Don't Hate Me: Why I Love 'Batman & Robin' (1997)
Being born in the early 90s means that I was lucky enough to experience the original Batman quadrilogy (1989-1997) and animated series in full force with its merchandising and hype. I don't remember seing any of the films in theaters but I strongly recall getting all the toys for Batman & Robin (I still have them somewhere.) I ran out my VHS copies of the films and bought the DVDs straight away. I didn't understand at the time why my dad was rolling his eyes every time I chose Batman & Robin instead of Batman '89 (his favorite) for cinema night at home. Now in my 20s, I can see all the faults of the film like my dad. But I still have a blast watching it. And I'm sure I'm not the only one. Here is why!
1. The Power of Merchandising
The merchandising for B&R was crazy. If there is something about this movie everyone should agree upon, it's that the marketing team did a damn great job! While some could argue that the film was mostly made to sell toys to kids (which I don't believe is entirely true), the marketing campaign sure made an impact on me and my peers. I strongly recall seeing the Batman emblem everywhere in my local shopping mall in 1997. Even my cereal boxes had George Clooney's face on them! And what about those toys? The extensive toy line was just as over-the-top as the movie. Being a great Bat-fan, I had to have them all, even if a heat scan-suited Batman is nonsense. I didn't care back then and those were the highlights of my Christmas. I can't count the hours I played with them, trying to recreate scenes from the film or my own sequel. Apart from the toys themselves, I had the soundtrack, the pajamas, the wall clock, the drawing book, the school bag, etc. The movie followed me everywhere! I was starstruck, just as any other impressionable 90s kid. It certainly wasn't the only aggressively marketed blockbuster at the time or since, but none has left such an impact on me. That might explain why I have a nostalgic bond to this one or why some people in their 20s have a fondness for movies that are now considered to be bad, such as this one or Space Jam. Like many other valued childhood memories, watching the movie just feels like a trip back to a carefree, happy time.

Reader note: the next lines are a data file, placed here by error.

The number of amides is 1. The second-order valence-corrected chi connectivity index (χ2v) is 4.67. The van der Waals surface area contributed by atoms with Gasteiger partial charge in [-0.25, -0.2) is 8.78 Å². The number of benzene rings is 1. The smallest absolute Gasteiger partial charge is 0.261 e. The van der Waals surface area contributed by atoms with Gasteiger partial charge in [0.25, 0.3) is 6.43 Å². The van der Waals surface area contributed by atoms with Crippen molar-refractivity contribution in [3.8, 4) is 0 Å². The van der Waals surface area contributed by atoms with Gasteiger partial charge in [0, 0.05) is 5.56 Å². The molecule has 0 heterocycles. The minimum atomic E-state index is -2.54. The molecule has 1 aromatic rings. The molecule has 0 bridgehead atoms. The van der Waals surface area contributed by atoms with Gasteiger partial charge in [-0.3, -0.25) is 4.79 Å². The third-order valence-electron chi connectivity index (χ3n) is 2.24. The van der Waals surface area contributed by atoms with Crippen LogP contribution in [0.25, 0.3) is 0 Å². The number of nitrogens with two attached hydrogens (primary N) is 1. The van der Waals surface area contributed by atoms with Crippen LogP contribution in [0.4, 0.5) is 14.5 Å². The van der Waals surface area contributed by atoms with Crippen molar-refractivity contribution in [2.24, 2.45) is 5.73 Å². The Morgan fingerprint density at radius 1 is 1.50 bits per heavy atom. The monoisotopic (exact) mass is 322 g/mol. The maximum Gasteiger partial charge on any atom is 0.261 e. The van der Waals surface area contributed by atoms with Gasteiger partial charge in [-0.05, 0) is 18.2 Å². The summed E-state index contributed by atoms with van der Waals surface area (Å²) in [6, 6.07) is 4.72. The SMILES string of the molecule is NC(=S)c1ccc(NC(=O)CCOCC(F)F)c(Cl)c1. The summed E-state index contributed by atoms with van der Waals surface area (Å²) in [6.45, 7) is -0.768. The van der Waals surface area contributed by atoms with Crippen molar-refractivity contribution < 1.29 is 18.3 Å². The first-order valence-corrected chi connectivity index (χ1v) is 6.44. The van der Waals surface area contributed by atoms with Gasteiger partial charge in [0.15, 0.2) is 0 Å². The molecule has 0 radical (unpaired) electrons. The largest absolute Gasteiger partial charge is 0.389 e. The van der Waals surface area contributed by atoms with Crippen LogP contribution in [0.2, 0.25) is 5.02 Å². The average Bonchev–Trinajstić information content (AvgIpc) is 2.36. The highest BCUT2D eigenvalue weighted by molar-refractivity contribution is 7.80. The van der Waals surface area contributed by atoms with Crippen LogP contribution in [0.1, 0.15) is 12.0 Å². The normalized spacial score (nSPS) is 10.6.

A Glimpse of What It Was
2. The Stellar Cast
What kind of film allows you to watch George Clooney and Arnold Schwarzenegger together? It is hard to believe that Mr. Clooney actually played Batman a long time ago. It also feels like it was in a galaxy far, far away. He made so many different films since then but perhaps never in another big franchise money-maker like this one. He was still relatively new in Hollywood back then and it was interesting to see him try to be Batman. Curiosity alone makes it worth at least one watch. He is a very likable Bruce Wayne but a weak Batman (not very intimidating). I believe he would do a better job nowadays. I don't think Schwarzenegger was miscast as Mr. Freeze but with better dialogue (less puns), his portrayal could've more appreciated today. He can be very menacing in the suit and some scenes with his wife are genuinely emotional. To me, he is always a joy to watch. Uma Thurman, while gorgeous, is definitely overacting in many scenes but it is still an entertaining performance. The names on the poster makes this one a must-watch, even if it is only to witness the interactions of one of the most interesting casts ever assembled for a comic book movie.
3. The Music